“It’s the end of the world as we know it and I feel fine” … so sang the group REM. Over mankind’s history the end of the world has been predicted many times, most recently in the hype over the supposed end of the Mayan calendar on December 21, 2012 (see our article The Mayan Apocalypse that never was ). In this article we look at just 6 of these gloomy ‘predictions’.
One of the earliest doomsday predictions was made by Hippolytus, a member of the Church of Rome. He calculated that the amount of time between Adam and Christ in the bible was 5,500 years, and assumed that Christ would return in the 6,000th year. This meant that the return of Christ, and therefore the apocalypse, would occur in 500 A.D. He made this prediction in 236 A.D. and was martyred soon after for his beliefs.
The coming year of 1000 A.D. caused some panic among rulers and nobility,especially when Pope Sylvester II predicted the end of the world on January 1, 1000.
However , when nothing happened, Christians modified the date to 1033 A.D. to account for the lifetime of Christ. A mass pilgrimage to the city of Jerusalem occured in that year, with tens of thousands gathered expecting the return of Christ.
Another Pope connected to a false doomsday prediction is Pope Innocent III. He hated Islam and claimed that Muhammad was the beast from the Bible’s book of Revelation.
Because of this hatred, he predicted that the world would end in 1284 by adding the number of the devil (666) to the year Islam was founded (618). He used this as an excuse to stage a crusade against Islamic nations.
The number of the beast once again is linked to apocalypse predictions, this time in 1666 A.D. Puritans of the time were extremely superstitious, so that number had everyone on edge. When the Great Fire of London broke out that year along with the resurfacing of the Bubonic plague, it’s no surprise that people thought the world was coming to an end. A huge portion of the city was destroyed, countless people died, and many of the rest lost their homes.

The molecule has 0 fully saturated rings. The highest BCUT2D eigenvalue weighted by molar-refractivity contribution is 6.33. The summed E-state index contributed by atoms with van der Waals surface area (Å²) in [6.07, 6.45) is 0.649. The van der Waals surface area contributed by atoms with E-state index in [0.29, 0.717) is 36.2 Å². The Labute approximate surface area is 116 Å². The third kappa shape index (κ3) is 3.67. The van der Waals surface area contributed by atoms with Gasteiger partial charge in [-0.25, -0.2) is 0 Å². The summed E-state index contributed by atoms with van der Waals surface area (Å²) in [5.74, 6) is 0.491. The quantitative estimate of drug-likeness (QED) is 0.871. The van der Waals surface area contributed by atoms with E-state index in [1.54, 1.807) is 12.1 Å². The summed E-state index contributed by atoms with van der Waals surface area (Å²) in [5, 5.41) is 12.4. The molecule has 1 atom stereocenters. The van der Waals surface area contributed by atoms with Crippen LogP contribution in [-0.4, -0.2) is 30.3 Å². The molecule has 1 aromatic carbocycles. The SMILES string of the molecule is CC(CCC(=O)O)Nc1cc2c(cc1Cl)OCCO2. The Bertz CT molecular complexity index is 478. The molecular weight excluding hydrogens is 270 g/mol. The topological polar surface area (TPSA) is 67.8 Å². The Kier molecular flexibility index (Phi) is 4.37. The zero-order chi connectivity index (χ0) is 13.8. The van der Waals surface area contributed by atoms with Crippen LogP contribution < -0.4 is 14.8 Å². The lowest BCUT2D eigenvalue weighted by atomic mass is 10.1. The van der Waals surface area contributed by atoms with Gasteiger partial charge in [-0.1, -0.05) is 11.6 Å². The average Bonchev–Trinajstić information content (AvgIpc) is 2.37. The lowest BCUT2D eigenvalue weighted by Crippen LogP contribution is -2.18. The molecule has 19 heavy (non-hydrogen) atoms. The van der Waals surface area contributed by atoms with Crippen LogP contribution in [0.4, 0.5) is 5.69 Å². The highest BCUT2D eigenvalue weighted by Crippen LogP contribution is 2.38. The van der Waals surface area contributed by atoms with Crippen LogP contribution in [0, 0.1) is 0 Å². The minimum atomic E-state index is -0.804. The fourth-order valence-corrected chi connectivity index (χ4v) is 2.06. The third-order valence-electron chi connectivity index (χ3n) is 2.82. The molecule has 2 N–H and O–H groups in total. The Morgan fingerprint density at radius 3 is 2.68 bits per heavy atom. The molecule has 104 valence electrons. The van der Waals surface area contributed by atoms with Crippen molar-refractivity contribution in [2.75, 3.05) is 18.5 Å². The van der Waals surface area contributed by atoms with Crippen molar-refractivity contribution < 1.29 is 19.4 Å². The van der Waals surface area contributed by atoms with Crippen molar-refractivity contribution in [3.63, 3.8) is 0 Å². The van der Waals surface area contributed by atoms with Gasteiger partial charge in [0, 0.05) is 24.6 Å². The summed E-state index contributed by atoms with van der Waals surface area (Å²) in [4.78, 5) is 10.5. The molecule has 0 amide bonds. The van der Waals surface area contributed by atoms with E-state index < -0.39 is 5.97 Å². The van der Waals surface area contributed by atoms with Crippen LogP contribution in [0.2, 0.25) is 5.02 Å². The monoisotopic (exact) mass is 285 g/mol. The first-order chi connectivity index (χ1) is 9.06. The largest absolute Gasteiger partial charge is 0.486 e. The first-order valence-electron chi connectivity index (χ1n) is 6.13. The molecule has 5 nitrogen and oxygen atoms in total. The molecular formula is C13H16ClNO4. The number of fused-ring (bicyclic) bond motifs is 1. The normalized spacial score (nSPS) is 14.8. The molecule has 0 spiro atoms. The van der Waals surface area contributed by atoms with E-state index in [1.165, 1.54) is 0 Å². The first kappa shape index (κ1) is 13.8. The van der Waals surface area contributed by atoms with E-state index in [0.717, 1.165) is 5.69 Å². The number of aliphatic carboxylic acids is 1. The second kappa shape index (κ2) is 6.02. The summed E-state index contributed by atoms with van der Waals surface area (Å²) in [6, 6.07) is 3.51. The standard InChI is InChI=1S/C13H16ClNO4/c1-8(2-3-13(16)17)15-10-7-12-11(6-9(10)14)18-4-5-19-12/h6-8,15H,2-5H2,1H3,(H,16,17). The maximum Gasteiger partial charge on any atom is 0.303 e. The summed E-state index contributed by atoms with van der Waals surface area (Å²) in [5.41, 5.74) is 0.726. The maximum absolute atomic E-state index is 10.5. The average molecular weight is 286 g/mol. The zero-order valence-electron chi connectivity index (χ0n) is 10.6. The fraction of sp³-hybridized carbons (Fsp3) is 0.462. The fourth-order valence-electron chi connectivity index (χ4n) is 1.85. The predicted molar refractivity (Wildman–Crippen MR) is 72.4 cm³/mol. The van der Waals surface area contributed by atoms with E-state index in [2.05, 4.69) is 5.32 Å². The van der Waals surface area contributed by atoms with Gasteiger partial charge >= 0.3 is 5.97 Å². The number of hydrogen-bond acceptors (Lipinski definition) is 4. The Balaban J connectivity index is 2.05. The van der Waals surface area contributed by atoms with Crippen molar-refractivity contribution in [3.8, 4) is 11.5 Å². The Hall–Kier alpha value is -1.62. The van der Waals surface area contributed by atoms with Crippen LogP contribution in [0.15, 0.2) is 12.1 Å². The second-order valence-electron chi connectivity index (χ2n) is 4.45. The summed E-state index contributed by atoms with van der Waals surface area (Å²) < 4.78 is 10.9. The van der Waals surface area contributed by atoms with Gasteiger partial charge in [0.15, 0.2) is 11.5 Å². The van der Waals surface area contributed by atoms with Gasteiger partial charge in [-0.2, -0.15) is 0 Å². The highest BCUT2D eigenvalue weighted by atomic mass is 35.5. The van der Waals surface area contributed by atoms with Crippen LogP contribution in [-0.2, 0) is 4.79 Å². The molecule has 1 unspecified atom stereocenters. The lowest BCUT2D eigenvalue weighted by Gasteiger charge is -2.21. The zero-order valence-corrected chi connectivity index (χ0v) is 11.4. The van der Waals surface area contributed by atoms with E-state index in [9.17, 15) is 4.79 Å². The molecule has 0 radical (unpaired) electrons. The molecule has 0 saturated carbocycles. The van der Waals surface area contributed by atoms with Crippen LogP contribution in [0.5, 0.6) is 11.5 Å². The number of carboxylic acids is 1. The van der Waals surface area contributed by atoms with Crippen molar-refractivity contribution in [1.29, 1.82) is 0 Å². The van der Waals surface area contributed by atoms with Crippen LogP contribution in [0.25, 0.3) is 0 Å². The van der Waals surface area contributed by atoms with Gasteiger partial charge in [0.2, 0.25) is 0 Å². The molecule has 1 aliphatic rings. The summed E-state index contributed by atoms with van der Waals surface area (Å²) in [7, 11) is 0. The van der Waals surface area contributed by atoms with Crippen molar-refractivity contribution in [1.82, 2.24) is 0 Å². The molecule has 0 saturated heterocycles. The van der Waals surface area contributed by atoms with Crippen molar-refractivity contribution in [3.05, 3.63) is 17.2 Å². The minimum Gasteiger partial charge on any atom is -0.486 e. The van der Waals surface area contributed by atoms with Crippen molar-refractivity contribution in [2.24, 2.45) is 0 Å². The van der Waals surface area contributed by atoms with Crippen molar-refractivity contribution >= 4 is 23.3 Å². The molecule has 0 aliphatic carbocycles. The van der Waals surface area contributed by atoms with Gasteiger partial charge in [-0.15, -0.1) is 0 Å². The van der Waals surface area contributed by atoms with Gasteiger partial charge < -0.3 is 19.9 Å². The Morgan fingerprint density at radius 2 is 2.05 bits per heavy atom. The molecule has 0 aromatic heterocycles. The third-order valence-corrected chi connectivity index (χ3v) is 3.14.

The year of 1844 A.D. became known as the “Great Disappointment” when William Miller, a famous American Baptist preacher, incorrectly predicted the date of the apocalypse. This eccentric preacher used a series of calculations to determine that Christ would return by March 21, 1844.
Believers of his teaching sold all their possessions and camped out in tents to hear Miller speak. When nothing happened, Samuel Snow determined that Miller’s calculations were just slightly off and revised the date to October 22, 1844. When nothing happened again, the “Millerites” were mocked and persecuted for their beliefs.
And finally … enter Harold Camping, a Christian radio broadcaster who made multiple bold claims about the date of the apocalypse. His first claim was revealed in a book published in 1992 that set the date for Christ’s return as September 6, 1994. The book also stated that the end of the world would finally occur on May 21, 2011. When nothing happened on September 6, he revised the date three times and has, ofcourse, been proven wrong each time.
Before you scoff at all the above ‘predictions’ as a symptom of the ignorance of people in the past just recall the recent Mayan calendar frenzy along with the predictions of civilizations imminent collapse over the year 2000 computer bug. A computer glitch that was supposed to cause planes to fall out of the sky and life-support machines to fail.